The Transfer of Funds Regulation (TFR) Summarised
The vote was cast last Thursday (20/04/2023), and the Transfer of Funds Regulation (TFR) was finalised. European crypto asset service providers* (CASPs) now have 18 months** to get their compliance regime on par with the EU’s implementation of the Financial Action Task Force’s (FATF’s) Travel Rule.
Below, we provide a comprehensive breakdown of the most critical changes in the TFR that are relevant to CASPs and compliance officers. As with all summaries provided by 21 Analytics, the intention is to capture the essence of the text and in no way constitutes legal advice.
What Changed in The Transfer of Funds Regulation (TFR)?
The TFR remained relatively similar to the version that reached provisional agreement last July, with minor changes. The most notable additions included the changed stance on domestic transfers and the timing of the exchange of the Travel Rule data. Additionally, further clarification was given regarding self-hosted wallets transfers involving CASPs.
The Transfer of Funds Regulation (TFR): Domestic Transfers
The initial TFR text proposed that less data be collected for transfers up to EUR 1000 between European CASPs (domestic transfers) unless the transfer posed an elevated risk. This ruling has fallen away, and irrespective of the CASP’s location and value transacted, complete Travel Rule information as per the TFR is to be collected, stored and exchanged.
It is up to the originating CASP to ensure that the transfer is accompanied by the TFR’s required Travel Rule data. When sending from an EU CASP to a CASP outside the territory, it is up to the originating CASP to ensure that the beneficiary CASP has appropriate safeguards in place to receive and store the data as per the General Data Protection Regulation (GDPR).
The EU Transfer of Funds (TFR) Breakdown
The European Parliament explained that due to the nature of crypto, these obligations should apply to all CASP-to-CASP transactions.
The Transfer of Funds Regulation (TFR): Travel Rule Data Timing
Previously, originating CASPs had to ensure that the TFR-required Travel Rule data was sent before the virtual asset transfer was executed. Now CASPs need to send the data before even allowing the transaction initiation. The Travel Rule aims to allow CASPs to screen both people involved in a transfer; therefore, information must be sent in real-time. Moreover, this data must be sent in accordance with the GDPR.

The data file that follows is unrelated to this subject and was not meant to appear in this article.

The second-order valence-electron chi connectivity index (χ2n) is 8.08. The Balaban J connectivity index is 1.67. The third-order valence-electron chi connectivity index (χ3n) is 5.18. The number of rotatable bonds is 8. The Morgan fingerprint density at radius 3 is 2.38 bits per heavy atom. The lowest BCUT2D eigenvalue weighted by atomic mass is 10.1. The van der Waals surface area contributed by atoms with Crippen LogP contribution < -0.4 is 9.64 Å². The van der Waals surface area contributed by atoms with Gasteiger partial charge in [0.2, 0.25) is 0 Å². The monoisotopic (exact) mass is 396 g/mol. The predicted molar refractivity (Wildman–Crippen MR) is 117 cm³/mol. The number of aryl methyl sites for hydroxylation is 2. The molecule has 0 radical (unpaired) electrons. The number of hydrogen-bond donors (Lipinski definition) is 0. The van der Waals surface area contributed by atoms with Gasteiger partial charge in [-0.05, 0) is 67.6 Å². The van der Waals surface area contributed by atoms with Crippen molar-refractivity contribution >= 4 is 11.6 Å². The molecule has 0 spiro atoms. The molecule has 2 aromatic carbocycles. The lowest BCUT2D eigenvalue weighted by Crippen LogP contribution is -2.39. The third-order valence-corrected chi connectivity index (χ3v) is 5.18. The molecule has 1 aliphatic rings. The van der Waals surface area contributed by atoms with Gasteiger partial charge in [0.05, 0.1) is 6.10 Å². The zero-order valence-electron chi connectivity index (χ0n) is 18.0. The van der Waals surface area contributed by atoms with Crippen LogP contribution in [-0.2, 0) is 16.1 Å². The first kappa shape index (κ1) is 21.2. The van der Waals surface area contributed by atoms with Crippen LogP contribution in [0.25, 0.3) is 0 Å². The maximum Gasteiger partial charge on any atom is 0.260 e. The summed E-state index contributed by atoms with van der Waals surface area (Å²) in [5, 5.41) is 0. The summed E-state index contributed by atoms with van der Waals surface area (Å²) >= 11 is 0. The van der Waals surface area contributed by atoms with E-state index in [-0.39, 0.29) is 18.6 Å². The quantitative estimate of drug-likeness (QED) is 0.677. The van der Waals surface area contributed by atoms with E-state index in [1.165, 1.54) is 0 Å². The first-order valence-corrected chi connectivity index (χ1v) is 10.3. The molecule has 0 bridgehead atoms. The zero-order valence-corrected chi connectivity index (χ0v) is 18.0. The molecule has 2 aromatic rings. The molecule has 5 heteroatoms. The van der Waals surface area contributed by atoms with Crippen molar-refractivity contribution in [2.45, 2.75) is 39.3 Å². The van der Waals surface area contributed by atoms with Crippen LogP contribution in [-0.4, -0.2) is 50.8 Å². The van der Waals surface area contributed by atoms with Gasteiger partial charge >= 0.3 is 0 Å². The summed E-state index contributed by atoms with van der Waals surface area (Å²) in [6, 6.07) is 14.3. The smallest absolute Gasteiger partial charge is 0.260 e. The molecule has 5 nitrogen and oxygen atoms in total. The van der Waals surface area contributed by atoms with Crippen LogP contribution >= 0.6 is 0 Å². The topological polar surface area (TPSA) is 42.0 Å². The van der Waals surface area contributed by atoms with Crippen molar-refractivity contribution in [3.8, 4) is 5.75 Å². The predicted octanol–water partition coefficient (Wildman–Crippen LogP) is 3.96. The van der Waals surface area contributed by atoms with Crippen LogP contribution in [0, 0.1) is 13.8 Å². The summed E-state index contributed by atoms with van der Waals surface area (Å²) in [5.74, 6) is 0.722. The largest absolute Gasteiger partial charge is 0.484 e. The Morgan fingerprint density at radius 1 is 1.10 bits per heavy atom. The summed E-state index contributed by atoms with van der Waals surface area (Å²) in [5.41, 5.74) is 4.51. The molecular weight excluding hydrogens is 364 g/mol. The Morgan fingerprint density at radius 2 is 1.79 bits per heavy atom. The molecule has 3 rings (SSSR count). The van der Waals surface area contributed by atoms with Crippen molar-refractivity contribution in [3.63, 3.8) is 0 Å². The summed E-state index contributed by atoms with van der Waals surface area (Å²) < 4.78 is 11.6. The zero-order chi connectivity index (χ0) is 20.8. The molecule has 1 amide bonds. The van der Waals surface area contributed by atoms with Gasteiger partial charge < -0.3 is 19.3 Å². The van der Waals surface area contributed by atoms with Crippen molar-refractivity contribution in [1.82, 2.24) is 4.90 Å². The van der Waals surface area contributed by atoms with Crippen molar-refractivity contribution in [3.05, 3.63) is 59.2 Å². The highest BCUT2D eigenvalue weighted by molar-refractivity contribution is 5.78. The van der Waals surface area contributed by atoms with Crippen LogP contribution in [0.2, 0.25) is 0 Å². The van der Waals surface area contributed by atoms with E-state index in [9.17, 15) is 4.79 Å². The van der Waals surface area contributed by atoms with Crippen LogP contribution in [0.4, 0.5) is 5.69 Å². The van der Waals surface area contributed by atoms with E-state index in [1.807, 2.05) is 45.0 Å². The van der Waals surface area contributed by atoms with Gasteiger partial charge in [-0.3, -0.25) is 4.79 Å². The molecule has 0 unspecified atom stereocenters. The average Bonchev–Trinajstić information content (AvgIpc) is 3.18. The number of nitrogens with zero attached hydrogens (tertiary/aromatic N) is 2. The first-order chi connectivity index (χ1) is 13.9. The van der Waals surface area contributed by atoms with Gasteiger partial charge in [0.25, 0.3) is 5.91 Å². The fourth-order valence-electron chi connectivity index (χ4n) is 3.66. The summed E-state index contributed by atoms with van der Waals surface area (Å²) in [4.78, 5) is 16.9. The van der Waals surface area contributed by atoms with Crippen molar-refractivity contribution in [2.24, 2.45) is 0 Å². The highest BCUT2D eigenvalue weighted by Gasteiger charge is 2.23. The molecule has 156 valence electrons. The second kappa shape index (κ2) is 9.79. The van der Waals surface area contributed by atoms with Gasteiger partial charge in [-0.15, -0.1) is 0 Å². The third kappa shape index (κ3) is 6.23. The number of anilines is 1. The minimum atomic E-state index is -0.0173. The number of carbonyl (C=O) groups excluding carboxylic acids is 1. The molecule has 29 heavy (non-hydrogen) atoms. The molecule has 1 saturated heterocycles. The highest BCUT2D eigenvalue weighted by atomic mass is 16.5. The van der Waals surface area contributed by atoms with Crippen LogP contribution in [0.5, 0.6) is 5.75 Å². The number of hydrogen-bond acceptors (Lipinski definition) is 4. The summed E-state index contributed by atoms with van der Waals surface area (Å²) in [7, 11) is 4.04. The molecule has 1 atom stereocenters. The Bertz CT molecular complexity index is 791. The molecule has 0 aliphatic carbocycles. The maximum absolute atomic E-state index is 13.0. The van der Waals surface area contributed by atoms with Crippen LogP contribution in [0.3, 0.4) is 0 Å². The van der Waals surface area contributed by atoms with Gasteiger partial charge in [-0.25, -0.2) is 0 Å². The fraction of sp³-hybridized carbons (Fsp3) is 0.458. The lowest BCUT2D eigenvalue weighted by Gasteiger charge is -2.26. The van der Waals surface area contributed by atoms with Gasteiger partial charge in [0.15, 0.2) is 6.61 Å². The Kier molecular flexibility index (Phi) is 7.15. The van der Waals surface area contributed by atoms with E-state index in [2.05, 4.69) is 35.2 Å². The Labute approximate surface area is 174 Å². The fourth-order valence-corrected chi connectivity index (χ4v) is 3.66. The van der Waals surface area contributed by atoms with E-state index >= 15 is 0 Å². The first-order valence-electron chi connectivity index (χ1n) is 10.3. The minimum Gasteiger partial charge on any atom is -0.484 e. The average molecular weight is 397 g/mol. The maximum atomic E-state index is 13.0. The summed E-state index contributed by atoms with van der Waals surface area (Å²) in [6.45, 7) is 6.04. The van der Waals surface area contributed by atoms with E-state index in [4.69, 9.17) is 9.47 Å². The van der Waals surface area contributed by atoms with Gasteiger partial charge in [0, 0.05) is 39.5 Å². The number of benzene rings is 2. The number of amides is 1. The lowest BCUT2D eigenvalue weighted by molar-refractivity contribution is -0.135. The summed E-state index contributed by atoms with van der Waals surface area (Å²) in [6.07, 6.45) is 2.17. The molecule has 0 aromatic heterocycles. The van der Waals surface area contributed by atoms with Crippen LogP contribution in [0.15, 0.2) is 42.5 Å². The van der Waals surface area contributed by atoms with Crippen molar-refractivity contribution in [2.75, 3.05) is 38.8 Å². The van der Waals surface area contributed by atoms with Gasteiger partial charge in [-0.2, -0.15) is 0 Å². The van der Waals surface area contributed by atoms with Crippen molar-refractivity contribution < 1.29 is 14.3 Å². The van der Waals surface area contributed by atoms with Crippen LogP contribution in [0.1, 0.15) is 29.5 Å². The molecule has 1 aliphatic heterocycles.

The Transfer of Funds Regulation (TFR): Self-hosted Wallets
The TFR does not apply to peer-to-peer (P2P) transactions; therefore, self-hosted wallets do not fall under the scope of the TFR unless a CASP is involved in the transaction.
CASPs are to collect and hold information of both the originator and beneficiary for all transactions involving a self-hosted wallet. The collected information does not need to be verified. However, for transactions summing to over EUR 1000 to or from a self-hosted wallet, CASPs must confirm that the client controls the involved address.
If the CASP suspects that inaccurate information is being provided or notices suspicious transaction patterns and so forth, it is up to the CASP to implement enhanced due diligence (EDD) measures to mitigate these risks.
For more information, refer to the European Union’s Travel Rule Regulations or download our comprehensive summary: TFR European Union Travel Rule Regulations Guide.
*CASP has been used as an umbrella term within the text. The TFR applies to all obliged entities as defined by the Markets in Crypto Assets Regulation (MiCA). If you need clarification on what your business is defined as, please refer to the MiCA document.
*The 18-month grace period starts 20 days after the document has been published in the Official Journal of the European Union.